Because of deflated incomes, funding is another major obstacle and one person can't do it, but outside of this blog and a few courageous individuals including the forums held by the Rock County Progressives, you could hear a pin drop when it comes to people-driven community organizing. Let me put it this way, in my book "community action" and "diversity or neighborhood action teams" are not co-opted labels for local government-run agencies. But in Janesville and in most parts of Wisconsin they are.
In addition to us, in Janesville there is a almost un-American-like creepy silence at the mere thought of initiating citizen, issue-based or neighborhood political activism. A fear mostly instilled over the course of the past decade and propagated onto the population by the politically-active conservative Janesville Gazette and their establishment affiliates.
That, along with a bizarre notion many locals seem to hold that Janesville's city government is a progressive institution because of its "progressive" system of an elected at-large council and appointed city manager administration. So, some liberals, moderates and progressives don't want to rock that boat. But folks, a government is only progressive when we elect a majority of progressives to our boards and councils. Period. At the same time, I'm also not trying to imply that Janesville is majority progressive - because it's not.
But the fact is; a district-less "system" of representative government with a "leader" appointed by a minority can only serve one purpose: To wrest power away from the majority.
Of course there are caveats even with district/ward representation and an elected mayor - we would still need the right people to run for office and win so the majority is properly represented. I'm not looking for perfection, but at least we would have district representative government. The way it is now, all seven council members could be living on the same street block. If there's nothing wrong with that, then there's nothing wrong if they all lived in Delavan or out of state either. Again, elective representative office is best when one from many serves a specific pool of constituents, not an ideology or special-interest. That means district/ward representation. That's the big nut in Janesville that must be turned.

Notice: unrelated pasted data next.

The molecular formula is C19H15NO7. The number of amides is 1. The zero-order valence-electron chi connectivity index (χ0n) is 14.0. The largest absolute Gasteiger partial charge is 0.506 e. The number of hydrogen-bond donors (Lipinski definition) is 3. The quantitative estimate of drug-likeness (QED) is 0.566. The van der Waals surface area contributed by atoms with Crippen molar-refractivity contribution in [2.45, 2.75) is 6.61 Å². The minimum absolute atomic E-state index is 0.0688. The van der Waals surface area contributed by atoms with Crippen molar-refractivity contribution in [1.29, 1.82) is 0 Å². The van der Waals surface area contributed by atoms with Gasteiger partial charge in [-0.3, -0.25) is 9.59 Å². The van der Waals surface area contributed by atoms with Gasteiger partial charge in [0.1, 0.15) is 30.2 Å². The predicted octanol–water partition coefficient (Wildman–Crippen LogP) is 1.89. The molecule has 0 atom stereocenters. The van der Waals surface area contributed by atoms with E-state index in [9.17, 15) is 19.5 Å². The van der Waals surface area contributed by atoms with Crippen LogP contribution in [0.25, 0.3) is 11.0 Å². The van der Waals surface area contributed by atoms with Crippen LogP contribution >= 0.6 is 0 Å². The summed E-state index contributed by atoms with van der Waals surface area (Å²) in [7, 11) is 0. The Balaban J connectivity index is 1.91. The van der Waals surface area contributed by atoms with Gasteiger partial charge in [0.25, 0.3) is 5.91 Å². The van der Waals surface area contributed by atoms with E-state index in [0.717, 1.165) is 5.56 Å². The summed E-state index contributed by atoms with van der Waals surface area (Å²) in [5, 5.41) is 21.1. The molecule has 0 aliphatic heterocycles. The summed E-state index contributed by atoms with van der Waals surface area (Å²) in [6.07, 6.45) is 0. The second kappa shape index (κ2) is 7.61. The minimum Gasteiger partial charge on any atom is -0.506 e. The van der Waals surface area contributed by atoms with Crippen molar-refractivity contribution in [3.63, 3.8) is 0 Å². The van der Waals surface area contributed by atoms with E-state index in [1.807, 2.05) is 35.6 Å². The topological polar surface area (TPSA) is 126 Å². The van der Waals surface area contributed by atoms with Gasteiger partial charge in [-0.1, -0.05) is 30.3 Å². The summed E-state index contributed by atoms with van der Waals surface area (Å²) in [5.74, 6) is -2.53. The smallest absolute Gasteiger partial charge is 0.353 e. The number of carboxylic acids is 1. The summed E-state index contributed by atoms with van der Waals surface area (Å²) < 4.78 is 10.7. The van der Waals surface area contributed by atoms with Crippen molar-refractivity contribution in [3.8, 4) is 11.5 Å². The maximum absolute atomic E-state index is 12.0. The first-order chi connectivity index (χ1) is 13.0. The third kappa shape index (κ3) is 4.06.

The county board is a different problem. There is a huge lack of common knowledge and awareness transmitted to the public on county matters. Nobody knows anything about anything. Except for the folks paying close attention, who also happen to be our local economic development groups, their wealthy backers and their political tools. Those are the folks getting elected to the board for the past 4 years. Again, I suggest that the communication barriers between the public and the county board are by design: To wrest power away from the majority.
I have to admit the local tea party faction has been playing it pretty cool - in fact, few people knew they even existed here until late. But they are here anonymously and relentlessly working social media forums and the Janesville Gazette in the newspaper's twice-a-week "sound off" column. They have all the response-provoking keywords memorized. They use all the tuned phrases and terminology repeatedly to bash and humiliate their opponents. They know how to associate any person or issue with commonly held negative perceptions and stereotypes. They're working in and promoting a zero-sum political and economic environment. This is where all of their gains never come by winning the debate or adding a positive element to the mix, but only by defeating opponents through radical right-wing legislation, smear campaigns or defunding their opponents support base. Their gains come by our subtraction.
The only way to defend the priorities and values of the majority in this dirty captive environment is by creating a people-driven community organization to bring change. If not now ...when?